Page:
Hospital Birth vs. Home Birth: A Debate on Choices
Dr. Jay DiLeo, OB-GYN, with midwife advocate James Henderson, Esq.
Dr. DiLeo’s Response, ACOG’s Stand
Dear Mr. Henderson,
Thank you for your interest in my book and your dedication to your vocation. Below is from the The American College of Obstetricians and Gynecologists (ACOG) news release dated December 2001, which was reaffirmed in a statement made in February 2008.
ACOG’s position on home birth:
“Labor and delivery, while a physiologic process, clearly presents potential hazards to both mother and fetus before and after birth. These hazards require standards of safety that are provided in the hospital setting and cannot be matched in the home situation. ACOG supports those actions that improve the experience of the family while continuing to provide the mother and her infant with accepted standards of safety available only in hospitals that meet the standards outlined by the American Academy of Pediatrics and the American College of Obstetricians and Gynecologists.”
The current thinking is that the risk of neonatal mortality, while low in home births, is still triple what it is in a hospital delivery. It is a personal decision of prospective parents whether they would want to take even a minuscule risk increase or not. My position is that it’s not worth it and unfair to the baby who may have to pay the price for this decision. Certainly the risk is low when you take the whole population into account, but on an individual basis, the statistics aren’t reassuring if you’re that one person out of hundreds or thousands that it happens to.
I do not feel people choose to home deliver out of ignorance or stupidity. In fact, such persons usually are more thoughtful and knowledgable of the whole process than your average hospital delivery parents. It’s just regrettable that if you need a blood bank or a Cesarean rescue as an emergency, you can’t say you did everything you could to stack the deck in your favor if you home delivered and there were a time-sensitive complication. Philosophically, I can understand the beauty of a home delivery, and I so wish it could be done with the same, exact precautionary support that a whole hospital provides … but it doesn’t.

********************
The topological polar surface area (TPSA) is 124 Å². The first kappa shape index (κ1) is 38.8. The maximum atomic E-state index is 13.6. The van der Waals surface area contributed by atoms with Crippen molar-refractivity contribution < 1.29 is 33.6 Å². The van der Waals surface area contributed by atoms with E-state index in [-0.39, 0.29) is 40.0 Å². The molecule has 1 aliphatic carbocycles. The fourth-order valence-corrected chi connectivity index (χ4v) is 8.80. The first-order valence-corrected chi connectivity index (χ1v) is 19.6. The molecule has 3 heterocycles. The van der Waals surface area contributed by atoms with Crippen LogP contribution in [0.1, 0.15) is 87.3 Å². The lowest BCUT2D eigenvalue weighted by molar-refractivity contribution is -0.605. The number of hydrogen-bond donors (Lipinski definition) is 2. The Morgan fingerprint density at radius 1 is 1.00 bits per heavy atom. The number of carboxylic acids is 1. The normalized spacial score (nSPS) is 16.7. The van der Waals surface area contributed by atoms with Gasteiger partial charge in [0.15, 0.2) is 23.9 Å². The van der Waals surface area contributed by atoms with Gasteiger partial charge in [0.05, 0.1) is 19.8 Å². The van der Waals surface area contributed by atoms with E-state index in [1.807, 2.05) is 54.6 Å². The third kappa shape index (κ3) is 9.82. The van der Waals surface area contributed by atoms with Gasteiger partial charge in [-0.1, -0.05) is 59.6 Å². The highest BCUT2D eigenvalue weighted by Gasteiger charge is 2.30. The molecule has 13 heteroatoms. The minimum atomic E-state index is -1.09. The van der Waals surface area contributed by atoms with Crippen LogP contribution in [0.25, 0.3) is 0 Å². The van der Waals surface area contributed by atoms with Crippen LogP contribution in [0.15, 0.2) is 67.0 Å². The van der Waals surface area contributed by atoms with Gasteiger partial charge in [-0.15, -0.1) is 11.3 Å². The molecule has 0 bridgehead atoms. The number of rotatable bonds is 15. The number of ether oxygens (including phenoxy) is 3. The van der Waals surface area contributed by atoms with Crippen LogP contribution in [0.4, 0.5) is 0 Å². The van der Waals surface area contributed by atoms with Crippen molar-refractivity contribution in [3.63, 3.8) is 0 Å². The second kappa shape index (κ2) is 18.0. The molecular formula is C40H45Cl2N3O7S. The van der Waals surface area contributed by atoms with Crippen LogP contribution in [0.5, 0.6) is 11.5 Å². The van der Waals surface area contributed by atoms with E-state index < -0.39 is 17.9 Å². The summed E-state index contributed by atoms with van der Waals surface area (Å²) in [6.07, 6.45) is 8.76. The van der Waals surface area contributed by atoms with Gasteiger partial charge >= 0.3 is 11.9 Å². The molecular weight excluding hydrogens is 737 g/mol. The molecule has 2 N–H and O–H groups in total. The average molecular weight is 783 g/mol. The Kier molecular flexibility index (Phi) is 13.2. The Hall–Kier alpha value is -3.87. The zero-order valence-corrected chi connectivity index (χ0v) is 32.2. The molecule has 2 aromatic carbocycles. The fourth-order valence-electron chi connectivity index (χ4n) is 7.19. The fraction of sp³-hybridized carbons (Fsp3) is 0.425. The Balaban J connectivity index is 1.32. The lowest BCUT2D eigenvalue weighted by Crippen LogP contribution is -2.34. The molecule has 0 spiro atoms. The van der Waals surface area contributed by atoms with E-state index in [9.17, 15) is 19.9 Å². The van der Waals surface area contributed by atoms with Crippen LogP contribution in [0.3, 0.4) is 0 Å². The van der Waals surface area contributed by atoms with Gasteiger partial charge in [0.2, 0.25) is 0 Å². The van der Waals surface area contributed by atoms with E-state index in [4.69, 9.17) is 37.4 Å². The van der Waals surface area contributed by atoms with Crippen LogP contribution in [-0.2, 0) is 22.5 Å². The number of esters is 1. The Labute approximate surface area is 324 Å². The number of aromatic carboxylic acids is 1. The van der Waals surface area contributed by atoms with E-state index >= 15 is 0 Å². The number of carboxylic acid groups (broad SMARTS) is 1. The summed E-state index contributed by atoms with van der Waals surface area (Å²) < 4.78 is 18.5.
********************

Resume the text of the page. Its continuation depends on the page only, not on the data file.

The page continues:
As far as attending this year’s conference of MANA, I’m afraid I would get shot! Not everyone who disagrees with me is as eloquent and fair minded as you. (You should see some of the letters I get.) This is a shame, because I think this subject would make a fascinating discourse in vehicles such as BabyZone.com and others. If I thought a civilized discussion could be carried out, I’d love to participate. Unfortunately, such topics garner the same amount of fireworks as abortion and gun control.
Thanks again for your letter.
Dr. Gerard M. DiLeo, MD, FACOG
Mr. Henderson’s Response
First of all, I would like to express my appreciation that you responded to my email letter. My interest in writing to you, and in my pro bono advocacy, is to have an intelligent exploration of the issue of birth outside the hospital setting. You and I are both professionals: I rely upon the law to be my guide in my work, and I trust that scientific findings are yours. With that as our basis, let’s begin.
As I mentioned previously, there is a body of scientific research that, quite objectively, supports the hypothesis that birth outside the hospital can be safe. Rather than copy an entire bibliography here, I would like to direct you to a dissertation written by a doctoral student at Stanford University in 1999, which cites the prominent research on this topic.
I would welcome your critique (or the critique of any member or committee of ACOG) of this dissertation or any of the underlying science. To date, I have not been presented with any science-based argument that presents conflicting evidence.
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